Hmmm… I could’ve sworn that was it. I don’t see anything else either that could be causing the issue. But you could try to start from the input that works, give that an id and apply the image as a background in the CSS along with any other style that might be needed.

    <input type="submit" id="send" value="Send Message!"/>
    #send {
    width: 105px;
    height: 30px;
    background-image: url(img/post_message_btn.jpg);
    border: 0

    Thank you for your suggestions. The previous id=”send” suggestion was a winner.

    Although, I do not understand why… yet!

    The …value=”Send Message!” initially superimposed itself over the image. So, I just nulled that out to …value=””. I remembered that eliminating the value attribute altogether would result in a default of “Submit”.

    But…The reason I don’t understand this is;
    The original HTML did not create a name=”” or id=”” at all. But, it DID trigger the whitelist check – resulting in the error.

    The SOLUTION you provided, ironically, DOES create an id=”” which (I thought) should definitely trigger the error… Yet, it does not. Even if I don’t add ‘send’ to the whitelist.

    Well, that’s originally why I came here. To learn cool stuff. I guess it just gets better. But, this one is still bothering me… I’m not one of those “Meh!… It works. So, who cares.” kinda guys. I will keep this one in the “Problems to figure out” box.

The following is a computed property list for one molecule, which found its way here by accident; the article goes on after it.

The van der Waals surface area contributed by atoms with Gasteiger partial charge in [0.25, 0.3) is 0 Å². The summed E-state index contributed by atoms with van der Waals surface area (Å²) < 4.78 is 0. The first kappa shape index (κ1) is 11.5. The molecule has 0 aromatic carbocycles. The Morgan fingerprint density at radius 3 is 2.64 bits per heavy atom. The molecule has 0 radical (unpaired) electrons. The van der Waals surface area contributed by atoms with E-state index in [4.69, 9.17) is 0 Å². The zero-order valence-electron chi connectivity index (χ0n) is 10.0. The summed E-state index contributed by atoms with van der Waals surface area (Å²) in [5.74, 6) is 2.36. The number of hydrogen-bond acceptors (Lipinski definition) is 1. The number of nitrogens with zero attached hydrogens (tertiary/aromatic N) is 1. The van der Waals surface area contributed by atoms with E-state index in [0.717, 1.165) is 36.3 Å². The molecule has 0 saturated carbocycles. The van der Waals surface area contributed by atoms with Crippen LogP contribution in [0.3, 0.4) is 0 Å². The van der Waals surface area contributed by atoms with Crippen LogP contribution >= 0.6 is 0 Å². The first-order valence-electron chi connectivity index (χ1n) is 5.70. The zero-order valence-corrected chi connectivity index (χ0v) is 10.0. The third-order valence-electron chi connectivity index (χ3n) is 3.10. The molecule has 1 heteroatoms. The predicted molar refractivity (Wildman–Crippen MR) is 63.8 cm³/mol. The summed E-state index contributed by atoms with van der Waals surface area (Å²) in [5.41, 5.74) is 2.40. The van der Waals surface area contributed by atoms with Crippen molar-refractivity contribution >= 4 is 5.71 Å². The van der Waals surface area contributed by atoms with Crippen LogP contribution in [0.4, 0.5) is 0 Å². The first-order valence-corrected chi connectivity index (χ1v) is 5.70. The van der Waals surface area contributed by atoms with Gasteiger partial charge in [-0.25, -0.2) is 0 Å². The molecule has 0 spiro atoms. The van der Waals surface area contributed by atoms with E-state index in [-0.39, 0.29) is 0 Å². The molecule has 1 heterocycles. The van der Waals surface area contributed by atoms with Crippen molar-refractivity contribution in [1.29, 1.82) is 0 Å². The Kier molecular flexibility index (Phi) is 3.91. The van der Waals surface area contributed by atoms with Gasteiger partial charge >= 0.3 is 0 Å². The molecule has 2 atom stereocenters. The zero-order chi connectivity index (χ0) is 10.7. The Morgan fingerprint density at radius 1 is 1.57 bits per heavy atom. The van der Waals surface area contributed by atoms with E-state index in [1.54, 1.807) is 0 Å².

Thank you again for providing a solution… And, A bit of new CSS learning as well.


    Glad that worked. But I can relate to it being an annoyance to not know the exact original cause. To be honest, I’m not too sure I fully see yet how the php should work. This would be a list of the only name values that could pass if I understand correctly :

    $whitelist = array('token','name','email','subject','URL-main','text','save-stuff');

    Of which name, email and text (input types) should actually be avoided, according to the logic of the pages linked to earlier. So making it the following – and adding send to the whitelist should work :

    <input type="submit" name="send" value="Send Message!"/>
    $whitelist = array('token','send','subject','URL-main','save-stuff');

    Unless the application depends on the removed values somewhere else of course. The whitelist would not be checking any ids as they are not input names (attributes) by the way.

    Edited – below is not accurate for a submit button itself.

    Why possibly change what works? The W3 spec says the following :

    Only form elements with a name attribute will have their values passed when submitting a form.

    Addressing it with CSS would be like this :

    input[name="send"] {    
    // style rules

    Or give both a name and id and keep the CSS as is :

    <input type="submit" name="send" id="send" value="Send Message!"/>

    Edit – in hindsight, the name attribute may not be all too relevant for a submit button. But I’ll leave the comment in there for general interest.


    Funny how I was already preoccupied with creating a good template for a secure contact form – this topic made me research a bit better. And then came across the site with the best snippets around, with some code that looked very familiar :

    Note how Mr. C. himself is not using the conflicting name values. :-)
    Y’all gotta scroll down a lil’ for it…